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Strength Training for Senior Citizens

January 2008
Strength Training for Senior Citizens

By age of 65 if you haven’t exercised regularly, you can lose up to 80 percent of your muscle mass, according to a recent statistic. This spells trouble for a lot of our Asian Indian senior citizens who haven’t made exercise a part of their lifestyle. Throughout life, loss of muscle mass is accelerated with physical inactivity and lack of strength training. As we age, the body loses some of its capacity to perform normal functions. Illnesses become more difficult to handle as do the daily activities of life such as bathing, climbing up steps, getting up after sitting for a period of time, etc. Additionally, seniors often face health challenges such as osteoporosis, arthritis, heart disease, diabetes, hypertension and chronic pain. Regular moderate physical activity and strength training can help seniors live longer, manage disease, and also reduce health hazards such as slips and falls.

According to the American College of Sports Medicine (ACSM), “Strength training is just what older bodies, even very old or frail ones need to fight the loss of muscle mass and strength.” The ACSM believes that “strength training is the most important exercise for older adults who aren't fit, and that it should come before aerobic activity, not afterward, as is typically the case.”

Special challenges: Asian Indian senior citizens face several challenges when it comes to exercise and strength training. The first and foremost is having the feeling that they are “too old” to exercise or it is too late in their life to begin an exercise program. Interestingly, research shows that strength training can improve muscle mass and function even in a 90-year-old subject! Our seniors must realize that they are never “too old” to begin a strength training program and must understand that if performed consistently strength training will not only allow them to become stronger, but also increase their confidence and self esteem. Next, Asian Indian seniors lack the adequate support system and education about the benefits of strength training to begin such a program. It is important that immediate family members realize the significance of strength training and the benefits that it can offer their senior relatives in order to provide them with the appropriate support, resources and professional assistance that is required. This can go a long way in making seniors feel valued and loved.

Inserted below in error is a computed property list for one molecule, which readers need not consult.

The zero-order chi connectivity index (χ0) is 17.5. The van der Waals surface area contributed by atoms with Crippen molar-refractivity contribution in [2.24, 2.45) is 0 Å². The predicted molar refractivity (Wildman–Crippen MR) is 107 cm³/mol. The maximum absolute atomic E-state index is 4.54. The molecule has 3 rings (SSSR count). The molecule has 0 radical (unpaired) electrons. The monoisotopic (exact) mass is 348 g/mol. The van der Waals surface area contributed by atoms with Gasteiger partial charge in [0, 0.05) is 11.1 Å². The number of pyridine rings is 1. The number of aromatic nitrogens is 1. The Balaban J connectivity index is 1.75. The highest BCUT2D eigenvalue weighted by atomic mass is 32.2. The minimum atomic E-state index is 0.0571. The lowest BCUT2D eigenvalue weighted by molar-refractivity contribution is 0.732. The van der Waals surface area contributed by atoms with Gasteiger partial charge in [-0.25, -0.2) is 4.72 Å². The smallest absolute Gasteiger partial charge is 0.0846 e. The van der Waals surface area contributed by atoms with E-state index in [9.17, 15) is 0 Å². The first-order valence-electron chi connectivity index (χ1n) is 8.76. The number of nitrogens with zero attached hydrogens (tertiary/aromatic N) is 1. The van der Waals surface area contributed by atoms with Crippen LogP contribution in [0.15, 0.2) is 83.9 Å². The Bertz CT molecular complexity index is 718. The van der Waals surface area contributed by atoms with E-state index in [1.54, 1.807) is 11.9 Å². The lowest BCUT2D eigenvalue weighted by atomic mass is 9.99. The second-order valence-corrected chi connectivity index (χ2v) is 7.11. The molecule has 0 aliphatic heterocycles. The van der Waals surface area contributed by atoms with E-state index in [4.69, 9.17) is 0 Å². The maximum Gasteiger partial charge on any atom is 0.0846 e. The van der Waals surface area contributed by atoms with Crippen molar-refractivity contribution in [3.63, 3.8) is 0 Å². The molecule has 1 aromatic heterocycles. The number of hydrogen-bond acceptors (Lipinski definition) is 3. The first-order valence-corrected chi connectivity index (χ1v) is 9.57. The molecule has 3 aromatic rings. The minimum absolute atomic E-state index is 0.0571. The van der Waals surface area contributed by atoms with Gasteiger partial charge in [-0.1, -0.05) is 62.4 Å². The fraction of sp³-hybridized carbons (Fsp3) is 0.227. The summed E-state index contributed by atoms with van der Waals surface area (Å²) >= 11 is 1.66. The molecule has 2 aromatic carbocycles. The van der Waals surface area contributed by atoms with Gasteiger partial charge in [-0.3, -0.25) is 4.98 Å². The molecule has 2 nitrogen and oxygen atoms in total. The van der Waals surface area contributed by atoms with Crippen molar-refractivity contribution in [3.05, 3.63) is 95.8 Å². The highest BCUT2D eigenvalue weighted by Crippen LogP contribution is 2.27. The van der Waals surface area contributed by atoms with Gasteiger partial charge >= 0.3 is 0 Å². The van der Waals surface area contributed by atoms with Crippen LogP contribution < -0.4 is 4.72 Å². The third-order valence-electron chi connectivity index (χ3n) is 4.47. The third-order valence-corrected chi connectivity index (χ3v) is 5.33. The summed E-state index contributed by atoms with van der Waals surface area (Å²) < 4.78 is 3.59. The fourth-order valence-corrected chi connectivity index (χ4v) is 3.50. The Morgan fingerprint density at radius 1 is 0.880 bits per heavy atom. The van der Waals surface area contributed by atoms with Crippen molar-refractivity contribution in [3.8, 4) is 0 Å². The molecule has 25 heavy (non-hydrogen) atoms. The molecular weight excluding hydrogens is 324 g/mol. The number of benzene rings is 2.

Senior citizens at times are also apprehensive about moving their bodies and being active and, therefore, may sit or relax for long periods of time. Family members must encourage seniors to use their bodies more and promote activity. For example, allow and encourage the senior member of the family to walk more by parking the car farther away from the grocery store instead of being dropped off at the door.

The best fitness program: The ideal program for seniors is that of walking 3-4 times a week for 30 minutes in addition to strength training. If joint issues are a problem, swimming or riding a recumbent bike instead of walking is ideal. Since seniors are often faced with health challenges it is best for them to perform strength training exercises under the supervision of a professional trainer twice a week to prevent injury. Dumbbell exercises are favored along with machines to allow seniors to gradually increase their range of motion and strength. A full body 30-minute strength training routine performed twice a week that uses all major muscles is best for healthy seniors. Balance and functional training exercises that increase mobility and coordination are also of great benefit to seniors. As with any exercise routine, to achieve optimal benefits, seniors should exercise consistently and make it a habit.   

With strength training, it is possible for seniors to lead long satisfying lives, remain healthy and strong without having to depend on others for help with their daily activities. After all, isn’t that what we want for our beloved seniors?


Hosted by Aarti Patel and Dr. Gulshan Harjee

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